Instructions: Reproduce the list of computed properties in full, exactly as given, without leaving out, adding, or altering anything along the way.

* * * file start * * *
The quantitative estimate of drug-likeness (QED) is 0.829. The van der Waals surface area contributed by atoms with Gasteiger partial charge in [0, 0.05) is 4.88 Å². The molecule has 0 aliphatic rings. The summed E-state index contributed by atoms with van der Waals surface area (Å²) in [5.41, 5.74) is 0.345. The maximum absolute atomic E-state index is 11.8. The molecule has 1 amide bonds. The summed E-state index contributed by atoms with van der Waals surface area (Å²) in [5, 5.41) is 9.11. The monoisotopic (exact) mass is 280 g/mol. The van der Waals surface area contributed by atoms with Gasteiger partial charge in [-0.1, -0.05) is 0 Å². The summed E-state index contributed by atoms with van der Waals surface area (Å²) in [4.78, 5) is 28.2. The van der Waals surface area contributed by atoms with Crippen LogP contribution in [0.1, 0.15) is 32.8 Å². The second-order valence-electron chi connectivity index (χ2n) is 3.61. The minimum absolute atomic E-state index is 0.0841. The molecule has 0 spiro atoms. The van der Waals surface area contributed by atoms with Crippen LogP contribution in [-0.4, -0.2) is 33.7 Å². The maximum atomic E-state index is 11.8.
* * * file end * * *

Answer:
The quantitative estimate of drug-likeness (QED) is 0.829. The van der Waals surface area contributed by atoms with Gasteiger partial charge in [0, 0.05) is 4.88 Å². The molecule has 0 aliphatic rings. The summed E-state index contributed by atoms with van der Waals surface area (Å²) in [5.41, 5.74) is 0.345. The maximum absolute atomic E-state index is 11.8. The molecule has 1 amide bonds. The summed E-state index contributed by atoms with van der Waals surface area (Å²) in [5, 5.41) is 9.11. The monoisotopic (exact) mass is 280 g/mol. The van der Waals surface area contributed by atoms with Gasteiger partial charge in [-0.1, -0.05) is 0 Å². The summed E-state index contributed by atoms with van der Waals surface area (Å²) in [4.78, 5) is 28.2. The van der Waals surface area contributed by atoms with Crippen LogP contribution in [0.1, 0.15) is 32.8 Å². The second-order valence-electron chi connectivity index (χ2n) is 3.61. The minimum absolute atomic E-state index is 0.0841. The molecule has 0 spiro atoms. The van der Waals surface area contributed by atoms with Crippen LogP contribution in [-0.4, -0.2) is 33.7 Å². The maximum atomic E-state index is 11.8.